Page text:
Ballinakill woman fights for €440k drug

On a constant treadmill of treatment and facing death in the next few years if she does not get access to the only drug that can correct her blood disorder, Mary Gorman says she has been caught in the middle between the department of health and big drug companies.

On a constant treadmill of treatment and facing death in the next few years if she does not get access to the only drug that can correct her blood disorder, Mary Gorman says she has been caught in the middle between the department of health and big drug companies.

The Ballinakill lady was diagnosed with an ultra rare blood disorder, Paroxysmal Nocturnal Haemoglobinuria (PNH) in October 12. The following January Mary’s consultant in St James’ Hospital prescribed Ecluzimab - the only drug that can hel, but so far she has not received the medication, due to it’s high cost - nearly €440,000 annually..

“It is expensive, but the key point is that the HSE are already paying for 10 people to receive the drug. It’s the unfairness of why those people are getting the drug and not the rest of us,” Mary said.

She continues: “I’m just pleading with the Government and the HSE to please sort it out. We are caught in the middle between the HSE and the drug company.

“Time is precious, you need to be well enough to get ecluzimab in the first place.”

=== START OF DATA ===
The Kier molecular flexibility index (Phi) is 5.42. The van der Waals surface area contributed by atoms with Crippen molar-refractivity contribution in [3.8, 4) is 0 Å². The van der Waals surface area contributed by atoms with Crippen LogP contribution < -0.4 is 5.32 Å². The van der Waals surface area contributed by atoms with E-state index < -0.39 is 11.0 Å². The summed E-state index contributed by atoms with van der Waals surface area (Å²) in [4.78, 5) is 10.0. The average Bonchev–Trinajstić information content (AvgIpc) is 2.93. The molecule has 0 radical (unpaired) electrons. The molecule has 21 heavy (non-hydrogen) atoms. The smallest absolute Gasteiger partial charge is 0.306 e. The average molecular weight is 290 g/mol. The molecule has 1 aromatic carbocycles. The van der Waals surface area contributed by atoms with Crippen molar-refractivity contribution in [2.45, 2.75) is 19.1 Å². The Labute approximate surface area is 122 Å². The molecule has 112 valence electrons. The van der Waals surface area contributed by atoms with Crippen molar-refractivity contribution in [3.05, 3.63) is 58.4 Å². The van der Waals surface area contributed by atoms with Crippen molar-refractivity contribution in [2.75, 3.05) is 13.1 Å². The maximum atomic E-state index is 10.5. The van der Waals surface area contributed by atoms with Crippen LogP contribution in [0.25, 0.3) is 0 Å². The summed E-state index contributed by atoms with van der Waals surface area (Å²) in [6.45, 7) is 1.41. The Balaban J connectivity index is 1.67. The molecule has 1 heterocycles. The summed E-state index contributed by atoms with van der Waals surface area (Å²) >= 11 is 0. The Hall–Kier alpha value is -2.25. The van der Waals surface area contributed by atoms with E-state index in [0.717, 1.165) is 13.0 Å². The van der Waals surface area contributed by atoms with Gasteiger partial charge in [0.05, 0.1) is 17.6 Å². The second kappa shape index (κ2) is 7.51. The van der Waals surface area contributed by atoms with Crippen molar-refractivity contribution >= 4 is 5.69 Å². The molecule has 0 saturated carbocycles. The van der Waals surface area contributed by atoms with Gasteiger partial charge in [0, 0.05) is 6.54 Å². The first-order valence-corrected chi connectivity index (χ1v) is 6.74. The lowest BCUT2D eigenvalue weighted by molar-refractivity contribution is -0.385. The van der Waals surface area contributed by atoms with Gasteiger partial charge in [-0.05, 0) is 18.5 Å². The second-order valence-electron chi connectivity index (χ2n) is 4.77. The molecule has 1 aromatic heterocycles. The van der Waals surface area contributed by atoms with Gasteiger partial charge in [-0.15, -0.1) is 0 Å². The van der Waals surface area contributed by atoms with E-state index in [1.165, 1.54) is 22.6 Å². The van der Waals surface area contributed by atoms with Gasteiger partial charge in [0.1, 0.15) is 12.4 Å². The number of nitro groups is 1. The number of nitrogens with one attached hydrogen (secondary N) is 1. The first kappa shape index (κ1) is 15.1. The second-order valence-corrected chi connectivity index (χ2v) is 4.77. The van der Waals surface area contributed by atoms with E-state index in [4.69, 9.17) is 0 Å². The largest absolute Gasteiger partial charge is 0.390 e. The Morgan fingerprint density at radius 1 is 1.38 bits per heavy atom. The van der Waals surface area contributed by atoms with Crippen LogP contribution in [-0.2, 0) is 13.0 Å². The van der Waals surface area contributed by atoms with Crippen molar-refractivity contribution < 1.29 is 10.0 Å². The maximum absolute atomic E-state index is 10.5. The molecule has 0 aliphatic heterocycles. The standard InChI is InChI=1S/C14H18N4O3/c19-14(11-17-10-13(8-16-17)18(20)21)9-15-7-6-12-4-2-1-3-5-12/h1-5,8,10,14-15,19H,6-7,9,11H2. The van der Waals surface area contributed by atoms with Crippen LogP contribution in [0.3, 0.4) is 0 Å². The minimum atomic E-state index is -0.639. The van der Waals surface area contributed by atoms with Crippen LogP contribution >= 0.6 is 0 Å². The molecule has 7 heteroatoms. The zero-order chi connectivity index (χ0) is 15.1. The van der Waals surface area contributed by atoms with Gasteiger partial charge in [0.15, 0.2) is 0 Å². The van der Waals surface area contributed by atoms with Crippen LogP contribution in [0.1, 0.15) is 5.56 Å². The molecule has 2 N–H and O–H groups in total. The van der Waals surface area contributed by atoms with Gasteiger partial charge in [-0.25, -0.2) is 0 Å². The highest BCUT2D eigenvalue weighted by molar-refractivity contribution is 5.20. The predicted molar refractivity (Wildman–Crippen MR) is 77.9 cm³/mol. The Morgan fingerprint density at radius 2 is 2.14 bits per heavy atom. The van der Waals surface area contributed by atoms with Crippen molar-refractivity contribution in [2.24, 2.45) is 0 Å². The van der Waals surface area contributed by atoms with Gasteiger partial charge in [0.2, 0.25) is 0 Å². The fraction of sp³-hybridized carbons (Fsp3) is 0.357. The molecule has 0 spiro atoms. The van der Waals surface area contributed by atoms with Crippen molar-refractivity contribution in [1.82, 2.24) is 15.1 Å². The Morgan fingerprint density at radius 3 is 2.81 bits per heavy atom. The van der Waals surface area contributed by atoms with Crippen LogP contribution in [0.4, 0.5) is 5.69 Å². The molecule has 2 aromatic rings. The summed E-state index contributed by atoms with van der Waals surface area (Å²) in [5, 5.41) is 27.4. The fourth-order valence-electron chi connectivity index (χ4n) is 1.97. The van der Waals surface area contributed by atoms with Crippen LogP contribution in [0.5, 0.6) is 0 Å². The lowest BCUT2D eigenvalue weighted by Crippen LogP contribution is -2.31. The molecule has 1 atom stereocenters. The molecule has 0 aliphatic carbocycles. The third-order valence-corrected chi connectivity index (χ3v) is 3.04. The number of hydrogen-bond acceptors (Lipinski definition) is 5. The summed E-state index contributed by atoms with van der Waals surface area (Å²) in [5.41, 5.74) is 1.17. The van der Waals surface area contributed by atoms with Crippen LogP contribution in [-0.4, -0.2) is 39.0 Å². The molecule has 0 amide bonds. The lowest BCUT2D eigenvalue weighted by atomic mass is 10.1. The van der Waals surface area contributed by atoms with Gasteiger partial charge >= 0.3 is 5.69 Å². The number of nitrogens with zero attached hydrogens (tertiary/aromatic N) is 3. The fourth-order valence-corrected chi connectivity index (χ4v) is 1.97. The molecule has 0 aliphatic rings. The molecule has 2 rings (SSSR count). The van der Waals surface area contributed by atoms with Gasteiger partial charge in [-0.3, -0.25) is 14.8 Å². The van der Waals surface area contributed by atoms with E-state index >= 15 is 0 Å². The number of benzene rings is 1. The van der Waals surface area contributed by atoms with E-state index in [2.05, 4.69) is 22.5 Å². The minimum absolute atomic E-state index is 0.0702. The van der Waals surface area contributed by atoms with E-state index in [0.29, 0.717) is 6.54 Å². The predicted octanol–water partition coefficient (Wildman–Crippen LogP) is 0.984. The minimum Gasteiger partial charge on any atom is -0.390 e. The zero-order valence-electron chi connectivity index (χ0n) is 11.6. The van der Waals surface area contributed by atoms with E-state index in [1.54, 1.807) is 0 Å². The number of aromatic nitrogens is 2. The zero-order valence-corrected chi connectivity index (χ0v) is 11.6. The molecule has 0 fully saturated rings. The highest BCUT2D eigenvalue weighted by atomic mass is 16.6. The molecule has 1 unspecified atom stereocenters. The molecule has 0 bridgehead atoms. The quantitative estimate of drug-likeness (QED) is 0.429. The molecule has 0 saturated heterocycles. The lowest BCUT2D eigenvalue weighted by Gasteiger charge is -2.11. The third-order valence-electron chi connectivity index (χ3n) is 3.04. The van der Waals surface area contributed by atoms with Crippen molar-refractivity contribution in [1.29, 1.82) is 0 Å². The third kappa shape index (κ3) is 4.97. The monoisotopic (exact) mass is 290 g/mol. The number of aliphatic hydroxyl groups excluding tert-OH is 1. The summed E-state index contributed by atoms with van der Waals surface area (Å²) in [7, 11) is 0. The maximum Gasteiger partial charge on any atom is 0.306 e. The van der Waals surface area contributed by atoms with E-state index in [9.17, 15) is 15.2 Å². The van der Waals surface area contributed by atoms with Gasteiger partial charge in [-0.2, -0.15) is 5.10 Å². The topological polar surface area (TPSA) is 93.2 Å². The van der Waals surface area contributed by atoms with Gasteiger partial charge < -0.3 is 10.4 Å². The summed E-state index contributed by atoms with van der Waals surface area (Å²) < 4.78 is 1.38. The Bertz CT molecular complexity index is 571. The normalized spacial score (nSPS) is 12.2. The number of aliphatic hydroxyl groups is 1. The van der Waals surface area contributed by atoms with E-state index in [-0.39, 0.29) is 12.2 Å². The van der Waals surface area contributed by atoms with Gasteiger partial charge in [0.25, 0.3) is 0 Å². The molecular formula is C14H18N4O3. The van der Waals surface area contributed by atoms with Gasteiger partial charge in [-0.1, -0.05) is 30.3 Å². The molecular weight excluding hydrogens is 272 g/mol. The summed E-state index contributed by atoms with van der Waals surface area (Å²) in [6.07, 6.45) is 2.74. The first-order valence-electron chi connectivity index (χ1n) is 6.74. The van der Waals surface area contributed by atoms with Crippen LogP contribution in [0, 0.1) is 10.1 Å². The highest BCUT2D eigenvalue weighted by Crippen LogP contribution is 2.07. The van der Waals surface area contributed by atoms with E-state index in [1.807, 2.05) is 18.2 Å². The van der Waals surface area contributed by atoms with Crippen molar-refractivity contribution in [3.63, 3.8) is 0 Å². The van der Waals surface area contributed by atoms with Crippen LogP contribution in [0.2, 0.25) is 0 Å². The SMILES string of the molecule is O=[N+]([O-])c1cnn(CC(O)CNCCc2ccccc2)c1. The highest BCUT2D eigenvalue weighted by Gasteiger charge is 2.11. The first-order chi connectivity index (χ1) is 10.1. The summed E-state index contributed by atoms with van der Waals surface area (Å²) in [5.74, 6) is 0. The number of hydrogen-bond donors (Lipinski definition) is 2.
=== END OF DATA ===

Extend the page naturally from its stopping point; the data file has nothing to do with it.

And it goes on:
While there is no cure for PNH, ecluzimab will stop Mary’s red blood cells from prematurely breaking down and take away the side effects.

“Basically there is a factor in my blood that has altered causing my red blood cells to break down too early and pass through my urine,” Mary explains.

“My kidneys are under pressure all the time, your anaemic. I’ve already had acute kidney failure, which is not being managed. But I’m also at a higher risk of clots and I have to have regular heart tests.”

Without treatment, PNH has a life expectancy of just 5-10 years, 35% of sufferers die within five years without treatment. Mary is having regular blood transfusions, but this is not a long term solution for her.

“I need a blood transfusion about every four weeks. I had one last week, so that’s why I’m able for all this this week, but it’s all taking its toll.”

Mary attended the Seanad last week at the invitation of Senator John Whelan, where the Minister for Health, Leo Varadkar was answering questions. However, Mary is not getting her hopes up, that the issue will be resolved shortly.

“I don’t know enough about politics to know if it is going to get sorted. And I don’t want to give myself false hope only to be disappointed.”

Mary added “I’m just asking them to please sort it out.”